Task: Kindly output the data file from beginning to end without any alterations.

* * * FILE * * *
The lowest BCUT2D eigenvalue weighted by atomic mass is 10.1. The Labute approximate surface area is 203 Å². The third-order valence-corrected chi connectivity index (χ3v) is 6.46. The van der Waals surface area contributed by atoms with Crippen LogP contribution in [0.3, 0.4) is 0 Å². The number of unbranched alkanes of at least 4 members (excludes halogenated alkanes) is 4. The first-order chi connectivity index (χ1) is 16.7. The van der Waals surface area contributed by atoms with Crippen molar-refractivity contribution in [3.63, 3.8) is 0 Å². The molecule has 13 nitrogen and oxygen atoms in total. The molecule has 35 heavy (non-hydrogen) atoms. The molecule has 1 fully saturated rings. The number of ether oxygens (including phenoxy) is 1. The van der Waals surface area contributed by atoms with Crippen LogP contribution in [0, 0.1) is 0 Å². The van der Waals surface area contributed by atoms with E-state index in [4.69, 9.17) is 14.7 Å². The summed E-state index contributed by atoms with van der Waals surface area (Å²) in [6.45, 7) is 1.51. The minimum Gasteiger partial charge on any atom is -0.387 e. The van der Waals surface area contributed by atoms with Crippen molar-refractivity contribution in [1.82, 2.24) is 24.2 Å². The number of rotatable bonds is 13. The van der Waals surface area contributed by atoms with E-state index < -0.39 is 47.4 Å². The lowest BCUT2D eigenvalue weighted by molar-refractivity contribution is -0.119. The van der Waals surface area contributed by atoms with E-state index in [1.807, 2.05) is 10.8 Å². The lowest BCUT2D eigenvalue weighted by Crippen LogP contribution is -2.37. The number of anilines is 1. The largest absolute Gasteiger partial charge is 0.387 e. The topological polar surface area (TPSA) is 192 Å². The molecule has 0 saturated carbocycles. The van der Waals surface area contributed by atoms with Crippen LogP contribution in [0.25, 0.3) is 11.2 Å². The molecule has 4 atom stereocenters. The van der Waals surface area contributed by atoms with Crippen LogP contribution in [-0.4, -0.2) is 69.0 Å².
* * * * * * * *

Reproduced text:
The lowest BCUT2D eigenvalue weighted by atomic mass is 10.1. The Labute approximate surface area is 203 Å². The third-order valence-corrected chi connectivity index (χ3v) is 6.46. The van der Waals surface area contributed by atoms with Crippen LogP contribution in [0.3, 0.4) is 0 Å². The number of unbranched alkanes of at least 4 members (excludes halogenated alkanes) is 4. The first-order chi connectivity index (χ1) is 16.7. The van der Waals surface area contributed by atoms with Crippen molar-refractivity contribution in [3.63, 3.8) is 0 Å². The molecule has 13 nitrogen and oxygen atoms in total. The molecule has 35 heavy (non-hydrogen) atoms. The molecule has 1 fully saturated rings. The number of ether oxygens (including phenoxy) is 1. The van der Waals surface area contributed by atoms with Crippen LogP contribution in [0, 0.1) is 0 Å². The van der Waals surface area contributed by atoms with E-state index in [4.69, 9.17) is 14.7 Å². The summed E-state index contributed by atoms with van der Waals surface area (Å²) in [6.45, 7) is 1.51. The minimum Gasteiger partial charge on any atom is -0.387 e. The van der Waals surface area contributed by atoms with Crippen molar-refractivity contribution in [1.82, 2.24) is 24.2 Å². The number of rotatable bonds is 13. The van der Waals surface area contributed by atoms with E-state index < -0.39 is 47.4 Å². The lowest BCUT2D eigenvalue weighted by molar-refractivity contribution is -0.119. The van der Waals surface area contributed by atoms with E-state index in [1.807, 2.05) is 10.8 Å². The lowest BCUT2D eigenvalue weighted by Crippen LogP contribution is -2.37. The number of anilines is 1. The largest absolute Gasteiger partial charge is 0.387 e. The topological polar surface area (TPSA) is 192 Å². The molecule has 0 saturated carbocycles. The van der Waals surface area contributed by atoms with Crippen LogP contribution in [0.25, 0.3) is 11.2 Å². The molecule has 4 atom stereocenters. The van der Waals surface area contributed by atoms with Crippen LogP contribution in [-0.4, -0.2) is 69.0 Å².